April 26, 2001

"Don't suspect a friend,
Report him!"

The ads are plastered to the sides of the Muni trains I take downtown. "Brazil!" they scream, in a font that seems disturbingly close to that for the title of the Terry Gilliam movie of the same name. It struck me as more than a little odd, an ad campaign that conjures images of tiny offices, bureaucracy run rampant, and duct work. Not to mention the shoe-hat. I wonder if the marketing department has any idea?

It's not dystopia they're advertising, evidently. No, it's Macy's 55th Annual Flower Show. Yes, it seems a bit odd to me too, a department store hosting a flower show. I'm expecting motives hidden somewhere, perhaps in the 30 some Brazilian flags snapping gracefully in the breeze outside the store. The last time I saw this many Brazilian flags in one place, I had made the mistake of trying to drive through Los Gatos after the Brazilian soccer team had just won a qualifying game the year the World Cup was held in United States.

Perhaps the motives are hidden within the men's store, where there are several costumes from this year's Carnival in Rio de Janeiro. The centerpiece is mostly white and pale blue, entirely covered in sequins. The short jacket with the wide shoulders and tight pants look like what you might get if you crossed the space age with traditional Spanish bullfighting. On either side are enormous sequined wings, and suddenly the costume is reminding me of the movie again. An accompanying sign announced that it weighs more than 150 pounds and is symbolic of hope and the future.

I went outside. I know what Gilliam's futures look like.

The women's store is hosting the flowers. The cosmetics and fragrances department are buried under trees, bromilliads, spider plants, dozens of other plants I've no names for, fountains and foam done up to look like stone ruins. At first, it seemed rather magical, something out of one of my dreams, a harmonic fusion of man and nature, with man taking a secondary role. Then a woman at one of the cosmetic counters approached, about to offer me a makeover, I presume, and the bubble shattered. I was in Macy's; this is a commercial environment. The whole thing is artificial, from the foam-stone Aztec-styled "ruins" to the plexiglass enhanced and controlled fountains. Suddenly even the plants seemed fake. The only real thing left was the warm scent of controlled air. I dodged the cosmetics lady, and headed for the door.

Brazil indeed. I kept my eyes down as I merged with the flow of shoppers, tourists, and commuters on Stockton Street. No one should see the horror on my face; they might report me.

April 24, 2001

"Walk me down the aisle, Daddy, it's just about time;
Does my wedding gown look pretty, Daddy?
Daddy, don't cry."

Dear Dad,

I turned 26 yesterday. I had a party last weekend and got drunk on Brazilian cocktails. Grandpa and Grandma sent me flowers, a delivered arrangement, like they have every year since I was 19. The flowers were roses this year, pink and white. I had a birthday yesterday. Did you even notice?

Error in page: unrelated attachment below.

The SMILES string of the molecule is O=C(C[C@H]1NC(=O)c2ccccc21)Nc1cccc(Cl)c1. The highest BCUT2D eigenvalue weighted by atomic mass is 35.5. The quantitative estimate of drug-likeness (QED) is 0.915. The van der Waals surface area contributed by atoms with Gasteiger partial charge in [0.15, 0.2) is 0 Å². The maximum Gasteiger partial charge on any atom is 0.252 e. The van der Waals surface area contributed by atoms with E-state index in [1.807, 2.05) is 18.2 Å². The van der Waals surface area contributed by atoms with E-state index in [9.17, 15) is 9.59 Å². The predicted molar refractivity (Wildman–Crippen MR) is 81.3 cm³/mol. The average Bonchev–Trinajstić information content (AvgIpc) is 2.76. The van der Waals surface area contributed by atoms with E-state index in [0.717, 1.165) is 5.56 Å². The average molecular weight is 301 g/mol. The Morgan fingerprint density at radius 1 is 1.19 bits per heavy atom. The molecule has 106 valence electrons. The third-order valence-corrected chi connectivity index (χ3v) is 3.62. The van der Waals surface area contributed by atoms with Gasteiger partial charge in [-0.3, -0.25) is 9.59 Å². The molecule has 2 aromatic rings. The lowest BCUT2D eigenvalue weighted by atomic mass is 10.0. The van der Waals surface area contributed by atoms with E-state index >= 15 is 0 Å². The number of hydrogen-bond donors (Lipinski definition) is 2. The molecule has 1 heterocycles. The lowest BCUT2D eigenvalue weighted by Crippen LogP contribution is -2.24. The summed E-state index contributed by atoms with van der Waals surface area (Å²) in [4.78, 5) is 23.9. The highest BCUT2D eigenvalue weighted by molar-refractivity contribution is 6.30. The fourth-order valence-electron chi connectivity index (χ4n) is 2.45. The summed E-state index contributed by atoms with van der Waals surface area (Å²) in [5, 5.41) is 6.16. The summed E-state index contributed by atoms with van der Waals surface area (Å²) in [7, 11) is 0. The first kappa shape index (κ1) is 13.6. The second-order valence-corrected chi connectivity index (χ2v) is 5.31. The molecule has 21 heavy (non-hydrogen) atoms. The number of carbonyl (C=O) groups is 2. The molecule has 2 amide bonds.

The last birthday card I ever got from you came in a business size envelope. You used the letter wizard in Word, probably, and sent me two sentences formatted in formal business style. You signed it "Sincerely, Jim Willott." Not, "love, Dad." It was my 20th birthday.

Six years later, you don't know my middle name. You don't remember the name of the man sharing my life. You can't tell me apart from my sister, shorter, younger, more married, and definitely more pregnant than I. You don't know and express no interest in my life, my interests, my activities.

In stories, fathers are supposed to be proud of their daughters. They brag about her accomplishments, her refinement and class, her brilliance to anyone who even looks like they might listen. In the movies, fathers are so concerned for their little girls that they grill the men brought home, covering everything from income to ethics: are you good enough for my princess?

I keep trying to cut you some slack. I know you are sick, even if you refuse to admit anything is wrong. I've seen the images from the scans the doctors made, and I've seen where your brain is disappearing. You used to design microchips, and now you spend eight hours a day playing solitaire on your computer, if you can call rearranging the cards until the computer accepts a move as "playing." You can't make the connection between the words "killed" and "dead." You mistake the detergent bottle for the juice jug and don't know what to do when the phone rings. The last time someone left you home alone, you nearly burned the house down.

We can't take care of you anymore. For your safety and our sanity, we need you to move out, move on, to a place that is safer, to people who have training with illnesses like yours. I don't know why am trying to explain this to you; according to you everything is fine.

Yesterday was my birthday, Dad. I heard your voice on the answering machine today, not with congratulations or best wishes, but sounding forlorn and accusing. "Come get me," you said to the machine, the confusion and hurt in your voice so clear I could see it, all sharp edges hidden in a fog. "Come get me," you asked your 80 year-old parents. "Come get me," you said, and I wrapped myself in my anger until I could not feel my heart break.

Happy birthday to me, Dad, happy birthday to me.